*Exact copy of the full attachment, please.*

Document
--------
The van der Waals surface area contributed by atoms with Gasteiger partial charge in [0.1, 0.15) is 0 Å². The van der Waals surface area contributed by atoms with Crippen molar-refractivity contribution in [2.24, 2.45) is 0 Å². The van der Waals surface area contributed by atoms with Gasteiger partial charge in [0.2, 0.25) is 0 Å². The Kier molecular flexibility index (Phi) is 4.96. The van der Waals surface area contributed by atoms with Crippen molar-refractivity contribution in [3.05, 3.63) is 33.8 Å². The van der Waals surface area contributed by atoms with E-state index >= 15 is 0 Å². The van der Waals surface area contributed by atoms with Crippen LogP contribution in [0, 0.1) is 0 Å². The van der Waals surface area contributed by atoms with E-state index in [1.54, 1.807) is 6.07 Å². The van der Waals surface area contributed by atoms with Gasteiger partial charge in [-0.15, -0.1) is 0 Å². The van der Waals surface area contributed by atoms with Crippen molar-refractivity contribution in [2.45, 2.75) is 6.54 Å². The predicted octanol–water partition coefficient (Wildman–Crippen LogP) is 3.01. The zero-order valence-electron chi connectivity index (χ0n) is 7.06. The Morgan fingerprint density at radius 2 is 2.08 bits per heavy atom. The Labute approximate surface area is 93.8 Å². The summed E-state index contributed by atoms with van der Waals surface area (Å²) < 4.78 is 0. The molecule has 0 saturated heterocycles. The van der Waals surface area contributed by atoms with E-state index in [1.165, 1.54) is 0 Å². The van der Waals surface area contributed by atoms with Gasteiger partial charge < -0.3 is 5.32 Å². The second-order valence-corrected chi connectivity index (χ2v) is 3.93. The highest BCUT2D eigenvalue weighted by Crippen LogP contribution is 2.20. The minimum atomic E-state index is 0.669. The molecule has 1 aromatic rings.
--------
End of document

The van der Waals surface area contributed by atoms with Gasteiger partial charge in [0.1, 0.15) is 0 Å². The van der Waals surface area contributed by atoms with Crippen molar-refractivity contribution in [2.24, 2.45) is 0 Å². The van der Waals surface area contributed by atoms with Gasteiger partial charge in [0.2, 0.25) is 0 Å². The Kier molecular flexibility index (Phi) is 4.96. The van der Waals surface area contributed by atoms with Crippen molar-refractivity contribution in [3.05, 3.63) is 33.8 Å². The van der Waals surface area contributed by atoms with E-state index >= 15 is 0 Å². The van der Waals surface area contributed by atoms with Crippen LogP contribution in [0, 0.1) is 0 Å². The van der Waals surface area contributed by atoms with E-state index in [1.54, 1.807) is 6.07 Å². The van der Waals surface area contributed by atoms with Gasteiger partial charge in [-0.15, -0.1) is 0 Å². The van der Waals surface area contributed by atoms with Crippen molar-refractivity contribution in [2.45, 2.75) is 6.54 Å². The predicted octanol–water partition coefficient (Wildman–Crippen LogP) is 3.01. The zero-order valence-electron chi connectivity index (χ0n) is 7.06. The Morgan fingerprint density at radius 2 is 2.08 bits per heavy atom. The Labute approximate surface area is 93.8 Å². The summed E-state index contributed by atoms with van der Waals surface area (Å²) < 4.78 is 0. The molecule has 0 saturated heterocycles. The van der Waals surface area contributed by atoms with E-state index in [1.165, 1.54) is 0 Å². The van der Waals surface area contributed by atoms with Gasteiger partial charge < -0.3 is 5.32 Å². The second-order valence-corrected chi connectivity index (χ2v) is 3.93. The highest BCUT2D eigenvalue weighted by Crippen LogP contribution is 2.20. The minimum atomic E-state index is 0.669. The molecule has 1 aromatic rings.